The Statsies: Power play lets Canucks down again in loss to Jets

Photo credit:© Bob Frid-USA TODAY Sports
Michael Liu
5 months ago
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That was a hell of a fun game to watch.
The Vancouver Canucks dropped a 4-2 loss to the Winnipeg Jets in what was a chippy, emotion-fueled game. It felt like a playoff game between two really good teams, and unfortunately, the Canucks probably were drawn in a little too much which cost them in the end. The team played well, generally better than the Jets at 5v5 – but once again, special teams went missing, and this time it proved costly.
Here’s the loss, by the numbers.
As always, you can find our glossary guide of advanced stats here.

Game Flow

Vancouver did their work for the majority of the game. They didn’t finish with a single period below 54.00 CF%, out-chanced the Jets 22-17, and had a 2.20-1.00 xGF lead going into the third period. All of these are good things – the only problem was that it wasn’t converted upon. The Canucks generated a lot of expected goals and high-danger chances on the power play, which helped them push the flow trendline in their favour, and yet nothing was capitalized on. Expected goals are only as good as the number of which the team converts into actual goals, and despite finishing with a 4.5-2.34 xGF advantage across all situations, it was Vancouver that lost 4-2.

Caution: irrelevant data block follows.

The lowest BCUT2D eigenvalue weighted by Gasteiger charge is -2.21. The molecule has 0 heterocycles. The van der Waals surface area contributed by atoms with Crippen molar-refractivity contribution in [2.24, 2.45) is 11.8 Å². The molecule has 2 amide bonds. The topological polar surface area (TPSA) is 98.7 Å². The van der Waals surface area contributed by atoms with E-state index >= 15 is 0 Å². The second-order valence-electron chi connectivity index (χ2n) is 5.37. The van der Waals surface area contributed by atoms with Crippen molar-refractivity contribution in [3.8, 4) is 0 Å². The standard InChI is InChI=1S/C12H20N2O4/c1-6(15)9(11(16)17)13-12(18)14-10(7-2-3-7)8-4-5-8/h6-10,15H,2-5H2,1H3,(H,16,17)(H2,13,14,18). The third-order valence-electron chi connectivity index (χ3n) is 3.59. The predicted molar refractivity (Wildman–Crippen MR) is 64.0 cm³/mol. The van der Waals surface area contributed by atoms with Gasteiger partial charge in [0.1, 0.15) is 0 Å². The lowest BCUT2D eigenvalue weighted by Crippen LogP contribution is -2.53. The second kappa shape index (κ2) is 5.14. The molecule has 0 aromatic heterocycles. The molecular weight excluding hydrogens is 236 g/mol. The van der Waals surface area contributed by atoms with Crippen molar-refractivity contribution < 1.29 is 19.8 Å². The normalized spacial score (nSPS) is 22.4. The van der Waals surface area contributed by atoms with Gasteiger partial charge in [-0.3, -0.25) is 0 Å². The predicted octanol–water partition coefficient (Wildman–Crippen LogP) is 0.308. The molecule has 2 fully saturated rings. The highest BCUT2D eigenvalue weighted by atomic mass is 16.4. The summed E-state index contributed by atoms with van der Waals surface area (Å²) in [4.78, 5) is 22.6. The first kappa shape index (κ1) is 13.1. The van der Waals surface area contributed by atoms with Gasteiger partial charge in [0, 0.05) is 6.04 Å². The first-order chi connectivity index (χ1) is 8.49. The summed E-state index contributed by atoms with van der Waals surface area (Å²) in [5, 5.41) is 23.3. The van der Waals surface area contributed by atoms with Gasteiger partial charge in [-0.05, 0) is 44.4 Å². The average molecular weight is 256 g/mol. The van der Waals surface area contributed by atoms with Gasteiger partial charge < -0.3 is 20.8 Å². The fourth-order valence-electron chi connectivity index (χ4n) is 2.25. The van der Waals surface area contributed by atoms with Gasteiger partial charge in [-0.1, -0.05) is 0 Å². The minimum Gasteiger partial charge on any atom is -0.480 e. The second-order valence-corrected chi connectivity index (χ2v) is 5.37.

Heat Map

With how the expected goals tally stood, this heat map also makes sense. The Canucks were doing a lot of good things last night, limiting their opponent’s chances while creating plenty of their own. Connor Hellebuyck is a darn good goalie, which definitely helped the Jets stave off Canucks pressure. At the same time though, Vancouver has to do better when it comes to finishing especially on the power play. In total across all situations, the Canucks held a 36-24 scoring chance lead and an 18-12 advantage in high-danger shots. For them to only finish on two won’t be good enough to consistently win hockey games.

Individual Advanced Stats

Corsi Champ: JT Miller topped the Corsi charts last night, leading the team with a 78.26 CF%. It came playing against Winnipeg’s top 6, doing a fine job at 5v5 at controlling the puck and getting some good chances with it as well. In total, the Canucks out-shot the Jets 10-3 while Miller was on the ice, resulting in a goal for. He also was plenty involved in the theatrics last night, showing us just how well Mark Schiefele can act.
Corsi Chump: Noah Juulsen recorded his first goal as a Canuck last night but also finished as the worst Corsi man on the roster too, posting a 38.46 CF%. Him and Nikita Zadorov didn’t have a great time playing against Kyle Connor and his line, with Juulsen reverting back to his form from the start of the year as he hunted for the body more than making a play. Juulsen had the third-worst xGF% on the team with a 30.09, despite all of his shifts and faceoff starts coming in the offensive zone.